Lavadinovic, Vukan; Glikman, Jenny A.; Ulrich, Schraml (2017)
      Human dimensions (HD) of wildlife management is a young field of enquiry which develops in several different directions and deals with various topics. Despite it is possible that popular research topics exist in HD studies, there is no proper research that identifies their role and importance. Besides, there is lack of knowledge on HD studies’ worldwide distribution and research trends per different world regions.The aim of this research was to provide knowledge on current role and characteristics of Human dimensions in wildlife management by analyzing four parameters:  (1) proportion of HD studies, (2) current popular research topics in HD studies, (3) distribution of HD studies per world regions and (4) priorities in HD studies per world regions. For the purpose of this article, three journals such as The Journal of Wildlife Management (JWM), Human Dimensions of Wildlife (HDW) and European Journal of Wildlife Research (EJWR), which originate from North America and Europe, retrospectively, were analyzed for the period 2007-2012.Results of this preliminary work show that the proportion of HD studies, in the JWM and EJWR journals, was low, only 2.6%. Analysis of all three journals identified research topics like Large carnivores (15.07%); Wildlife conservation (13.88%); Wildlife management issues (13.88%); and Human-wildlife conflict (13.16%), as the most popular. A geographically biased manuscript distribution was evidenced as well as different popular research topics per world regions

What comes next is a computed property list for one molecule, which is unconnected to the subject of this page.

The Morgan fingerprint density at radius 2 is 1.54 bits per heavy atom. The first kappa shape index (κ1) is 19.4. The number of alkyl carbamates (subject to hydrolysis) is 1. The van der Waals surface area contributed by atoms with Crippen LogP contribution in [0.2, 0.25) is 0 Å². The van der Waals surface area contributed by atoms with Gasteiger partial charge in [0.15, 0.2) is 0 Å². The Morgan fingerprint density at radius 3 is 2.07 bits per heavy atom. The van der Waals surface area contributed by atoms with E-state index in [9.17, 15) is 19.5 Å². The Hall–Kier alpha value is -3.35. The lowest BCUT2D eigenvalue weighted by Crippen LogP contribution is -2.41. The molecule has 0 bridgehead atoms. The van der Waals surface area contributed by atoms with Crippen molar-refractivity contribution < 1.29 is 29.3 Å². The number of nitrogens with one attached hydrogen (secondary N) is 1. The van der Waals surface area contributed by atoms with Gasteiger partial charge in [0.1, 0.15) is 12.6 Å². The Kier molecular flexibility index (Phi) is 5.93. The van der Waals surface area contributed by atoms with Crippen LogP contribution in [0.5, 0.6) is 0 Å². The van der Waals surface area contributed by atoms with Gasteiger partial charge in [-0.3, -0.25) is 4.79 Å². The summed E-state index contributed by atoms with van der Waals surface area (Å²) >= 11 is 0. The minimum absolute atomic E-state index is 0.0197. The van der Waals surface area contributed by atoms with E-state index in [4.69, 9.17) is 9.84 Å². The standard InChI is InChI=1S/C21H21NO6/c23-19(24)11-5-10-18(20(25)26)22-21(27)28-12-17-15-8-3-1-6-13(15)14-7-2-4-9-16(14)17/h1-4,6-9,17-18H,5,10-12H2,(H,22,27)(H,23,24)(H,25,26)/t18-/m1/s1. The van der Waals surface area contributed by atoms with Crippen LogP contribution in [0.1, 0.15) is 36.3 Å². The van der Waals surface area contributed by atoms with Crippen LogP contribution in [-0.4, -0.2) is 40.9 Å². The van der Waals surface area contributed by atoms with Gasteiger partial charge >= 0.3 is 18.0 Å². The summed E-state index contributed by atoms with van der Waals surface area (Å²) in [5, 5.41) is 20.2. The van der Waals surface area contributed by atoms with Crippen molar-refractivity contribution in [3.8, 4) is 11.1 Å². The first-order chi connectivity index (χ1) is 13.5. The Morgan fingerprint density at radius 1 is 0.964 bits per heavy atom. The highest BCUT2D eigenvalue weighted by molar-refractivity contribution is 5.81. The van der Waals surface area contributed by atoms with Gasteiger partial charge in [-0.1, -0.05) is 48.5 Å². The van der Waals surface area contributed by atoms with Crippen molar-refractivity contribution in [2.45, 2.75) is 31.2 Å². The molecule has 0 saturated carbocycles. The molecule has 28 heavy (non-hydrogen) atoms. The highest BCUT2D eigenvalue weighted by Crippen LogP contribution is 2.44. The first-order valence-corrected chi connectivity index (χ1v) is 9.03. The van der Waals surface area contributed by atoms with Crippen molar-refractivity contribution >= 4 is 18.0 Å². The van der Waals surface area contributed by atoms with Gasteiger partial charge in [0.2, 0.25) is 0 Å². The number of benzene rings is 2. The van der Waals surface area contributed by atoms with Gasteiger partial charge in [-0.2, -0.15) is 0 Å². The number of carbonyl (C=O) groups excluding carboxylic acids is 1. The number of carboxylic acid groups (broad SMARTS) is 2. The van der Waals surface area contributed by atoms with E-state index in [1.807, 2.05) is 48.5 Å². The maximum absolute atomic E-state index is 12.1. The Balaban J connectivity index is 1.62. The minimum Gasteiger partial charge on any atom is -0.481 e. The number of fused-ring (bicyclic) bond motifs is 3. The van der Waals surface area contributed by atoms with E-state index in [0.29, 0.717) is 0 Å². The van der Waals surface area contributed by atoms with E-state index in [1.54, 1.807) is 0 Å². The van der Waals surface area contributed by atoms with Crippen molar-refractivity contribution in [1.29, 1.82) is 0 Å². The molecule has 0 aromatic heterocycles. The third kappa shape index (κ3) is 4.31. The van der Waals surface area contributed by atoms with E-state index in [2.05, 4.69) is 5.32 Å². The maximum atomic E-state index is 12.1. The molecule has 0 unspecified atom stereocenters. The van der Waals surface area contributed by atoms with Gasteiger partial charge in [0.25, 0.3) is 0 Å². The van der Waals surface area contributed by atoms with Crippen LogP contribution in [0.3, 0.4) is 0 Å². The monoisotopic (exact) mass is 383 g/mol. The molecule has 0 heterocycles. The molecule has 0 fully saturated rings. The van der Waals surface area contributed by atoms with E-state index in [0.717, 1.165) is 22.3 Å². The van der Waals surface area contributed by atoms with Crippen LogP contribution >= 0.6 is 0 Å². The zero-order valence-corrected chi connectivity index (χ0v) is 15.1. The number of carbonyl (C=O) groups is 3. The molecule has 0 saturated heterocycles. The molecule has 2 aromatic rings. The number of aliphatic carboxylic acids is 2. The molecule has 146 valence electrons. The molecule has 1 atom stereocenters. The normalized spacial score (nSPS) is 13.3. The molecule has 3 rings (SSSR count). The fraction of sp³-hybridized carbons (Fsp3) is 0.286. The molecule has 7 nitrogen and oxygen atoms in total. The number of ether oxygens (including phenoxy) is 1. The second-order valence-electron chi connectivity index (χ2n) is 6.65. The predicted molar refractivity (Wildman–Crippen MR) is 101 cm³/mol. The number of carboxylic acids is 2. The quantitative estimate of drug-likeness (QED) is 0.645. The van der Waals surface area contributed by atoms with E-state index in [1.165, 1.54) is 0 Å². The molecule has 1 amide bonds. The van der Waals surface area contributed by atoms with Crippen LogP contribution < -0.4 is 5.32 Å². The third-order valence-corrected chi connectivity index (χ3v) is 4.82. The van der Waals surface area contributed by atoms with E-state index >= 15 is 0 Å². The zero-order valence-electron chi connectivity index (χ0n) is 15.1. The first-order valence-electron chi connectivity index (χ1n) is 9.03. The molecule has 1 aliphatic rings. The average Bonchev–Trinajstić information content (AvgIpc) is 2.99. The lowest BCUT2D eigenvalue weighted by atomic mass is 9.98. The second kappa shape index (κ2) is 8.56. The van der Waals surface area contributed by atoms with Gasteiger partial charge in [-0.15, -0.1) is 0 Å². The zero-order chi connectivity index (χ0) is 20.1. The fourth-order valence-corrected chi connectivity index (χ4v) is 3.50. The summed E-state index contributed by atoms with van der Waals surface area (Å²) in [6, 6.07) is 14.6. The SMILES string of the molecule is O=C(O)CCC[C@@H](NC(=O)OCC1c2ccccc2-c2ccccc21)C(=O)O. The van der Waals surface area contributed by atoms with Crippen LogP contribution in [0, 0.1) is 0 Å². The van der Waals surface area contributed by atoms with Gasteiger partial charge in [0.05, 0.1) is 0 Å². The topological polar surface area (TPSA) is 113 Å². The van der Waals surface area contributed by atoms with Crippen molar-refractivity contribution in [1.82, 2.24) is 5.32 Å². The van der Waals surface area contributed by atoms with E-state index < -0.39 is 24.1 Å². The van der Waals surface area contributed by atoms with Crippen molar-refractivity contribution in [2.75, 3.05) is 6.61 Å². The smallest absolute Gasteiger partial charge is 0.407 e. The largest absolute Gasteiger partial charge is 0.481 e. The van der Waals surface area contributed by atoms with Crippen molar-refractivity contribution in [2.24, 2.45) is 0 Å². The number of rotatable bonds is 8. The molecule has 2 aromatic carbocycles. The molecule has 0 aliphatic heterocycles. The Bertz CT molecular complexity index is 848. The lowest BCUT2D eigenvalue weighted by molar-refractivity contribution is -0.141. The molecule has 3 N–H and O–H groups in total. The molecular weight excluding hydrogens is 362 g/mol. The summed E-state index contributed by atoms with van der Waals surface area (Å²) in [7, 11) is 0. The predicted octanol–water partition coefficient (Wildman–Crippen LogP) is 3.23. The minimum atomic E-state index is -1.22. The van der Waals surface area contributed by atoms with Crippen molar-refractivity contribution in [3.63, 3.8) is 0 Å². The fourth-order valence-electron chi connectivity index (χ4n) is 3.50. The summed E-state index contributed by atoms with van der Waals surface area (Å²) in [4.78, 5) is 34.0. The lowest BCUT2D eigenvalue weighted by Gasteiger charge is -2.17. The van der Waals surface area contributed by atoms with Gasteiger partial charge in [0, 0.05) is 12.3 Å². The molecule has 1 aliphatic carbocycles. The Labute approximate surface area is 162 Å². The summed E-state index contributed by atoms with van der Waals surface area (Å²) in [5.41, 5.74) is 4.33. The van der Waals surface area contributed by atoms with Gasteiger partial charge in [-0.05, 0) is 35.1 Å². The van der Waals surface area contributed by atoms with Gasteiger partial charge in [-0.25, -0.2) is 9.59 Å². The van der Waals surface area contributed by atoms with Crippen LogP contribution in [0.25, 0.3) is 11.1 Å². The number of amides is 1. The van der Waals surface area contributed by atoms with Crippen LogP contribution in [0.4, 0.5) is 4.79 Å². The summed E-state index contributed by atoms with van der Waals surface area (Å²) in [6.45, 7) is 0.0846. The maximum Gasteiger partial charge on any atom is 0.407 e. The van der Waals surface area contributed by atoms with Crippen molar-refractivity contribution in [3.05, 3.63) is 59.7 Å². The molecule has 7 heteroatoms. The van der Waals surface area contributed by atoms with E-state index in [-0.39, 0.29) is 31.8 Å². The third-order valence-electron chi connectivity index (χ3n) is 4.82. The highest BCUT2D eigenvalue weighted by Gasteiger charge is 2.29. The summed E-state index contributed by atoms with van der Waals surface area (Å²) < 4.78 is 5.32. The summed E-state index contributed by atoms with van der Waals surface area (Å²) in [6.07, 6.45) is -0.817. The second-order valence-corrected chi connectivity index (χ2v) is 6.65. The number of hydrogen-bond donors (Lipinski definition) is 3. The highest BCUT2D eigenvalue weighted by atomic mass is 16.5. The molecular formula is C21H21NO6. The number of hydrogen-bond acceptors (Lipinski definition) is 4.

• Devastating decline of forest elephants in Central Africa

      Maisels, F.; Strindberg, S.; Blake, S.; Wittemyer, G.; Hart, J.; Williamson, E. A.; Aba'a, R.; Abitsi, G.; Ambahe, R. D.; Amsini, F.; et al. (2013)
      African forest elephants-taxonomically and functionally unique-are being poached at accelerating rates, but we lack range-wide information on the repercussions. Analysis of the largest survey dataset ever assembled for forest elephants (80 foot-surveys; covering 13,000 km; 91,600 person-days of fieldwork) revealed that population size declined by ca. 62% between 2002-2011, and the taxon lost 30% of its geographical range. The population is now less than 10% of its potential size, occupying less than 25% of its potential range. High human population density, hunting intensity, absence of law enforcement, poor governance, and proximity to expanding infrastructure are the strongest predictors of decline. To save the remaining African forest elephants, illegal poaching for ivory and encroachment into core elephant habitat must be stopped. In addition, the international demand for ivory, which fuels illegal trade, must be dramatically reduced.